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As the senior population expands, the need for home care is growing in stride and as seniors seek to maintain their independence by staying in their own home, home care will become a high demand option for these seniors. As of Spring 2017, there are now 50 million people over the age of 65, that account for around 15% of the population and that number is projected to grow to 24% in 2060.

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There are five major factors leading to changes for seniors and families in America. Learn more about them below.

Five Major Factors

Changing Demographics

By 2060 the senior population will have grown to 98.2 million, of which 19.7 million will be 85 or older.

As seniors seek to maintain their independence by staying in their homes, home care will become a high demand option for these seniors. As of Spring 2017, there are now 50 million people over the age of 65, that accounts for around 15% of the population and that number is projected to grow to 24% in 2060.

In fact, every day in America, nearly 10,000 baby boomers turn 65, and this trend will continue, every day for the next 15 years! By far, the largest segment of the American population falls into the age groups who will soon need the very services that Caring Senior Service already provides.

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Increased Dependency

Just because people age does not necessarily mean they will need our services. Or does it? Studies show that as people age their dependency on others increases at a significant rate

The percentage of those needing assistance increases dramatically over the 15 years between 70 and 85 years of age.

Historically, seniors have relied on children or close family members to provided for their care as they need assistance with daily activities like shopping, cooking and running errands.  However, a senior’s children may have health problems of their own that bar them from providing care for their parent or, conversely, may be too involved with their own children, and careers to provide consistent care for their parent.

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Changing Patient Care

Patient care methods have shifted substantially in the last few decades to reduce hospital stays and increase the reliance on outpatient care. Just because a hospital has discharged an elderly patient, however, does not mean that the patient is able to cope with living independently or that their family is capable of caring for them. Seniors newly discharged from the hospital often have physical or mental conditions that limit their independence and require they receive assistance with their daily living activities.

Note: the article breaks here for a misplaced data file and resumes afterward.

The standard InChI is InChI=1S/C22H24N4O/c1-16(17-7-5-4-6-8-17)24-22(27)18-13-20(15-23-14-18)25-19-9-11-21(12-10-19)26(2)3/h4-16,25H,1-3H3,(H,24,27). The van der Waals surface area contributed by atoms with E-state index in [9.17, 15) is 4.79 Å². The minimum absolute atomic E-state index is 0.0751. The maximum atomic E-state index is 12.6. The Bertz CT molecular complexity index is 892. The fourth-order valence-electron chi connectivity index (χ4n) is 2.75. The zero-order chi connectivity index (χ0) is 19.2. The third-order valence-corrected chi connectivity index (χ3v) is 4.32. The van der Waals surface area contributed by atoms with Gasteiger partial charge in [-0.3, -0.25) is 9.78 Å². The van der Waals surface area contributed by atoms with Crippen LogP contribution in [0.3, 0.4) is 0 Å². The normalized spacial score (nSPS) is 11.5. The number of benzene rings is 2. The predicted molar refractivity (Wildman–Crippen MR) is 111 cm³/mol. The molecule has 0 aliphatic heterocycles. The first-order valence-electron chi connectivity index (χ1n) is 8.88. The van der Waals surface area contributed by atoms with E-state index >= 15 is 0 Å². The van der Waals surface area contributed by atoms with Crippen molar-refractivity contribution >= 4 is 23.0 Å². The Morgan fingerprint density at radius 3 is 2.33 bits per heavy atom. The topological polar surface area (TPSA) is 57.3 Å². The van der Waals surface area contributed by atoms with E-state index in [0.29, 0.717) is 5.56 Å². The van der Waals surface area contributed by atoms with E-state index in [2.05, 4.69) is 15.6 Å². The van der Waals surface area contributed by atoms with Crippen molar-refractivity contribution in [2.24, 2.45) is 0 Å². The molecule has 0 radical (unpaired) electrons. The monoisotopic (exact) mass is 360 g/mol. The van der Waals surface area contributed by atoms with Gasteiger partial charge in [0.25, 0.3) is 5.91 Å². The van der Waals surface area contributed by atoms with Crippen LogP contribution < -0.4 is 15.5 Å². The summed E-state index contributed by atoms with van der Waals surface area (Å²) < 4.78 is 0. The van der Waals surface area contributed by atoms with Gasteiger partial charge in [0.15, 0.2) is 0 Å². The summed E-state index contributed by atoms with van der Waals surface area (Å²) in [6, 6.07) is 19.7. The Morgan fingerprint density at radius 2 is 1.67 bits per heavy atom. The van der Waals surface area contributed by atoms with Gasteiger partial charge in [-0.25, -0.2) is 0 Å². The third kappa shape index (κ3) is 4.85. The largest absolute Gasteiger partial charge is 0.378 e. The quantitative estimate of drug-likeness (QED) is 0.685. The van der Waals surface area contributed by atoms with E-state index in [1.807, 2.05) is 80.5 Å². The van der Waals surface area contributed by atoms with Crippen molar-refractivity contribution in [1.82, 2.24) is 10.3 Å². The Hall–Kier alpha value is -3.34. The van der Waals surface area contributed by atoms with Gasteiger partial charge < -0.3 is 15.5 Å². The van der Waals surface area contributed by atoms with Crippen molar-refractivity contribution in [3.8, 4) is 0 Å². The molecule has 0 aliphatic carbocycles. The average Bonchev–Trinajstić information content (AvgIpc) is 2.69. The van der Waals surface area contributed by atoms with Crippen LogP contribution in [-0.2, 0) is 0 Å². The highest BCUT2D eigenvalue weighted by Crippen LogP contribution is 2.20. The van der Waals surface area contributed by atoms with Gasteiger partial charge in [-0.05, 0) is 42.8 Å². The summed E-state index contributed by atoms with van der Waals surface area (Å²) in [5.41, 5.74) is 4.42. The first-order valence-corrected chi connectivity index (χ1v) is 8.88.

The average length of a hospital stay is now 5 days less than it was 1975.

This coincides neatly with the demographic trend of people living longer. According to the US Bureau of the Census, heart disease, cancer, and stroke are the leading causes of death among the elderly. None of these illnesses are immediate killers; instead they result in deteriorating health over time. A substantial portion of Caring’s clients are suffering from one, or more, of these diseases.

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Increased Affluence

The last ten years of dramatic expansion in the economy have led to higher amounts of disposable income; income that seniors choose to spend on services, like ours, that provie a higher quality of life in their later years.

About 7.2 million Americans currently own long-term care insurance policies.

Also, the prevelance of Long Term Care Insurance provide coverage for seniors often in the form of payment to caregivers. So, although the clients themselves may not have enough of their own funds to pay for services directly, insurance provides them access to a means of payment. 

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Distant Family

Americans move based on where they find work, more so now than at any time in the past. More often then not, the place where someone's parents lives is not in the same community where their children live, putting more and more miles between seniors and their family support system.

Approximately 7 million adults caring for parents who live over an hour away.

The result is that when parents start to need assistance with their activities of daily living, families often have to travel long distances to provide care. When this is the case, often the only choice for the family is to find other options, such as senior care, for their parents.

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